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Mrs. T, and 82 year-old widow with no family and no advance directives, was admi

by | Jun 3, 2022 | Other | 0 comments


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Mrs. T, and 82 year-old widow with no family and no advance directives, was admitted to a nursing home from a hospital after a bout of malnutrition, dehydration, and anemia. In the hospital, she had deteriorated mentally because of a multi-infarct dementia and was unable to meet, and disinterested in meeting, her nutritional needs. Even though her decisional capacity was in doubt when she was admitted to the nursing home, because of cost and hassle factors no efforts had been made to adjudicate her incompetent and have a guardian appointed. The facility medical director was serving as Mrs. T’s attending physician.
Mrs. T was a slight, short, frail woman who at admission to the nursing home weighed 95 pounds in a soaking wet bathrobe. She was pleasant but quiet, preferring to keep pretty much to herself. About a month after her admission, it was noted that she had dropped 5 pounds. She told the nurse she ate “some of the food here,” but that she did not really like the way the nursing home served meals and usually was not very hungry anyway. The nurse told Mrs. T it was important for her to eat and pointed to another resident with a feeding tube, which elicited from Mrs. T a pained expression. The nurse noted in Mrs. T’s chart that she was at danger of malnutrition. The nurse additionally ordered a dietary consult and requested that Mrs. T be offered calorie-rich snacks several times per day.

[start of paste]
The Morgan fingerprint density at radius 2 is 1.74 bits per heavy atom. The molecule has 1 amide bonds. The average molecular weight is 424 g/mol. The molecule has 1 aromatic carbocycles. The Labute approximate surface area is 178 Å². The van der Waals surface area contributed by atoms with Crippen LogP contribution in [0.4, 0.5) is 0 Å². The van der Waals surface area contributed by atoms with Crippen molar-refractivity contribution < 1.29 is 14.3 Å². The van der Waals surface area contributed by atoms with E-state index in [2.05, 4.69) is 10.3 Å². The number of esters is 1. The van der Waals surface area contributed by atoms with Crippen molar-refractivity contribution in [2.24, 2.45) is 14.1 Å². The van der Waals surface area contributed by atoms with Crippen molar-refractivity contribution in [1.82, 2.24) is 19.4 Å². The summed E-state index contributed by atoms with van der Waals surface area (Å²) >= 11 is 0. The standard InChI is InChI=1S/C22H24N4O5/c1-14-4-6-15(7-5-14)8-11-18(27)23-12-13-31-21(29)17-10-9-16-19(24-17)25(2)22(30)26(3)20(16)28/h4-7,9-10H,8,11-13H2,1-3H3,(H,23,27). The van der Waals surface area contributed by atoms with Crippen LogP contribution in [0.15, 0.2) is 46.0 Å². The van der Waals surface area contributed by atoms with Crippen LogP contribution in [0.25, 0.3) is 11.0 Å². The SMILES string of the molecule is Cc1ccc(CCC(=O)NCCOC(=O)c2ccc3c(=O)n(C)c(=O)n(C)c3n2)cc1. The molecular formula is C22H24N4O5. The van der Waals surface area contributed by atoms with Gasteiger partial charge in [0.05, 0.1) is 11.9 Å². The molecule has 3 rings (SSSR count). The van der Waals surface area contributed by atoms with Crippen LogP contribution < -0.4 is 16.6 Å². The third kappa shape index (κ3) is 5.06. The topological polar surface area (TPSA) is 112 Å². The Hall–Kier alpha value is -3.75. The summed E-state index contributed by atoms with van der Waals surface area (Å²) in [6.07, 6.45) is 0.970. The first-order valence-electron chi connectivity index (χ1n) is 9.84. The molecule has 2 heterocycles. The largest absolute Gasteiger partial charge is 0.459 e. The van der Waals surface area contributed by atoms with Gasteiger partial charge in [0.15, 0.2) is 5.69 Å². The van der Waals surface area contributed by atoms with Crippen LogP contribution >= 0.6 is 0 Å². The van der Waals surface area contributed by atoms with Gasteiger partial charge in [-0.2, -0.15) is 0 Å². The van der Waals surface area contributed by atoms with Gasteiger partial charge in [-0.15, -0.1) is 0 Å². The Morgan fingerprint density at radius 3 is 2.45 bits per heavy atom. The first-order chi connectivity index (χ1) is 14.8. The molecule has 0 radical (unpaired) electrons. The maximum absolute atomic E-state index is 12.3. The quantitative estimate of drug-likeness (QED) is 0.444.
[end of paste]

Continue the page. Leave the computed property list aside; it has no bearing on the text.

Not long thereafter, Mrs. T suffered a seizure and was unwilling to eat even though she was able to swallow. A neurological consultation revealed that she had had a minor stroke. A week later the nurse noted “dysphagia, weight loss, drooping mouth, taking 50% of meals by mouth.” In consultation with the dietitian, the nurse ordered high-caloric shakes thinned with liquid and noted that Mrs. T would require coaxing from the staff to drink the shakes and eat the snacks to be offered to her all day. A month later there was further weight loss of a few pounds, and Mrs. T was still consuming only very small portions and only very slowly, requiring a lot of staff time and attention. The physician concluded that Mrs. T would require insertion of a feeding tube to ensure she received adequate nutrition and so notified the facility administrator. The administrator’s chief concern was that Mrs. T’s weight loss would be a “red flag” receiving special attention from the state surveyors at the next facility survey and that the facility might be cited by the regulators for neglecting a resident’s nutritional status.
In light of this legitimate regulatory concern, what should be done? Should the feeding tube be inserted? Could a conscious choice not to insert a feeding tube, when the resident is steadily losing precious weight, be justified to the state surveyors? Is there a clash here between legal and ethical principles, on one side, and the facility’s risk management incentives, on the other? If so, what is the best compromise?

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